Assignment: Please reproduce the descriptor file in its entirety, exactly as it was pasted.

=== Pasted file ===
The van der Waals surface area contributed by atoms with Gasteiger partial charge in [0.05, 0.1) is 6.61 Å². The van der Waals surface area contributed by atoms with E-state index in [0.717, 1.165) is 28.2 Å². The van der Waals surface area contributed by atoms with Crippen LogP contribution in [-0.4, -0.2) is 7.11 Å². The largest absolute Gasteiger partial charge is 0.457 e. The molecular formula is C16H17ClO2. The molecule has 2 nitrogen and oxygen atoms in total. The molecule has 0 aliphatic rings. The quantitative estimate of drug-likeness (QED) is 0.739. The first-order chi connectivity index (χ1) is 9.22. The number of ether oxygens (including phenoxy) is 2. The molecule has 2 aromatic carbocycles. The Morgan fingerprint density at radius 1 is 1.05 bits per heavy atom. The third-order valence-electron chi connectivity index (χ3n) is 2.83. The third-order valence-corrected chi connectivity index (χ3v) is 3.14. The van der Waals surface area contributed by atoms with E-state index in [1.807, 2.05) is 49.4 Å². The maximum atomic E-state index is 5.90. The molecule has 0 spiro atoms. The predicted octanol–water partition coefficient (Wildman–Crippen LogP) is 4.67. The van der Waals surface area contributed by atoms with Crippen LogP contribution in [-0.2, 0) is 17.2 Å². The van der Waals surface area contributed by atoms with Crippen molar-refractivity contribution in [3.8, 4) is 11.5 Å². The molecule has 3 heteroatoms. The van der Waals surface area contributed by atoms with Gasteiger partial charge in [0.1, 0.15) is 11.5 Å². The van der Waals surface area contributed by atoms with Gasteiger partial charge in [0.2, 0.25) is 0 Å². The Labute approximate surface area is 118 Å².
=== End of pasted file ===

The van der Waals surface area contributed by atoms with Gasteiger partial charge in [0.05, 0.1) is 6.61 Å². The van der Waals surface area contributed by atoms with E-state index in [0.717, 1.165) is 28.2 Å². The van der Waals surface area contributed by atoms with Crippen LogP contribution in [-0.4, -0.2) is 7.11 Å². The largest absolute Gasteiger partial charge is 0.457 e. The molecular formula is C16H17ClO2. The molecule has 2 nitrogen and oxygen atoms in total. The molecule has 0 aliphatic rings. The quantitative estimate of drug-likeness (QED) is 0.739. The first-order chi connectivity index (χ1) is 9.22. The number of ether oxygens (including phenoxy) is 2. The molecule has 2 aromatic carbocycles. The Morgan fingerprint density at radius 1 is 1.05 bits per heavy atom. The third-order valence-electron chi connectivity index (χ3n) is 2.83. The third-order valence-corrected chi connectivity index (χ3v) is 3.14. The van der Waals surface area contributed by atoms with E-state index in [1.807, 2.05) is 49.4 Å². The maximum atomic E-state index is 5.90. The molecule has 0 spiro atoms. The predicted octanol–water partition coefficient (Wildman–Crippen LogP) is 4.67. The van der Waals surface area contributed by atoms with Crippen LogP contribution in [-0.2, 0) is 17.2 Å². The van der Waals surface area contributed by atoms with Crippen molar-refractivity contribution in [3.8, 4) is 11.5 Å². The molecule has 3 heteroatoms. The van der Waals surface area contributed by atoms with Gasteiger partial charge in [0.1, 0.15) is 11.5 Å². The van der Waals surface area contributed by atoms with Gasteiger partial charge in [0.2, 0.25) is 0 Å². The Labute approximate surface area is 118 Å².